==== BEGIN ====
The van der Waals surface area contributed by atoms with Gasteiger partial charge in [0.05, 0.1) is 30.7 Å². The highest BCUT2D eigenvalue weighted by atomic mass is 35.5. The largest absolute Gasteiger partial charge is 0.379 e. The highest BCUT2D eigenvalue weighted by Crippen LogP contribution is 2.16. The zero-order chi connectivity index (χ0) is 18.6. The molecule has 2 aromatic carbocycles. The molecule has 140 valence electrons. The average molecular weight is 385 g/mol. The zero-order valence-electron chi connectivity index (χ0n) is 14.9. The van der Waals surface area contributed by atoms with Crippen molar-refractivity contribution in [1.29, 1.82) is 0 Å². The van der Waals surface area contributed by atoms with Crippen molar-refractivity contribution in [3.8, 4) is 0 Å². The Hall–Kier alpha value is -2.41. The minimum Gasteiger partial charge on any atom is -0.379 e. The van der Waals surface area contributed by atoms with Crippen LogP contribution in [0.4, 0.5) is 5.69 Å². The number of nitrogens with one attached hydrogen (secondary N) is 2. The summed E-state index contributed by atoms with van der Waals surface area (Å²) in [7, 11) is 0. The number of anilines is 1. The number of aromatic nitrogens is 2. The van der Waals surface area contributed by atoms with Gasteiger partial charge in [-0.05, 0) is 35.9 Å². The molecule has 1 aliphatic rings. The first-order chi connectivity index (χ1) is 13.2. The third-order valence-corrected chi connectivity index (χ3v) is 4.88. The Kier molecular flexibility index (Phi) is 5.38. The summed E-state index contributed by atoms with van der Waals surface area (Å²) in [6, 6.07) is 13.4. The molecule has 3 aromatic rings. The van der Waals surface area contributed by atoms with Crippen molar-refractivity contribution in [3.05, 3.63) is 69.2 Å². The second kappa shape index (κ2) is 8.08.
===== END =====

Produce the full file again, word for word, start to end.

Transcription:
The van der Waals surface area contributed by atoms with Gasteiger partial charge in [0.05, 0.1) is 30.7 Å². The highest BCUT2D eigenvalue weighted by atomic mass is 35.5. The largest absolute Gasteiger partial charge is 0.379 e. The highest BCUT2D eigenvalue weighted by Crippen LogP contribution is 2.16. The zero-order chi connectivity index (χ0) is 18.6. The molecule has 2 aromatic carbocycles. The molecule has 140 valence electrons. The average molecular weight is 385 g/mol. The zero-order valence-electron chi connectivity index (χ0n) is 14.9. The van der Waals surface area contributed by atoms with Crippen molar-refractivity contribution in [1.29, 1.82) is 0 Å². The van der Waals surface area contributed by atoms with Crippen molar-refractivity contribution in [3.8, 4) is 0 Å². The Hall–Kier alpha value is -2.41. The minimum Gasteiger partial charge on any atom is -0.379 e. The van der Waals surface area contributed by atoms with Crippen LogP contribution in [0.4, 0.5) is 5.69 Å². The number of nitrogens with one attached hydrogen (secondary N) is 2. The summed E-state index contributed by atoms with van der Waals surface area (Å²) in [7, 11) is 0. The number of anilines is 1. The number of aromatic nitrogens is 2. The van der Waals surface area contributed by atoms with Gasteiger partial charge in [-0.05, 0) is 35.9 Å². The molecule has 1 aliphatic rings. The first-order chi connectivity index (χ1) is 13.2. The third-order valence-corrected chi connectivity index (χ3v) is 4.88. The Kier molecular flexibility index (Phi) is 5.38. The summed E-state index contributed by atoms with van der Waals surface area (Å²) in [6, 6.07) is 13.4. The molecule has 3 aromatic rings. The van der Waals surface area contributed by atoms with Crippen molar-refractivity contribution in [3.05, 3.63) is 69.2 Å². The second kappa shape index (κ2) is 8.08.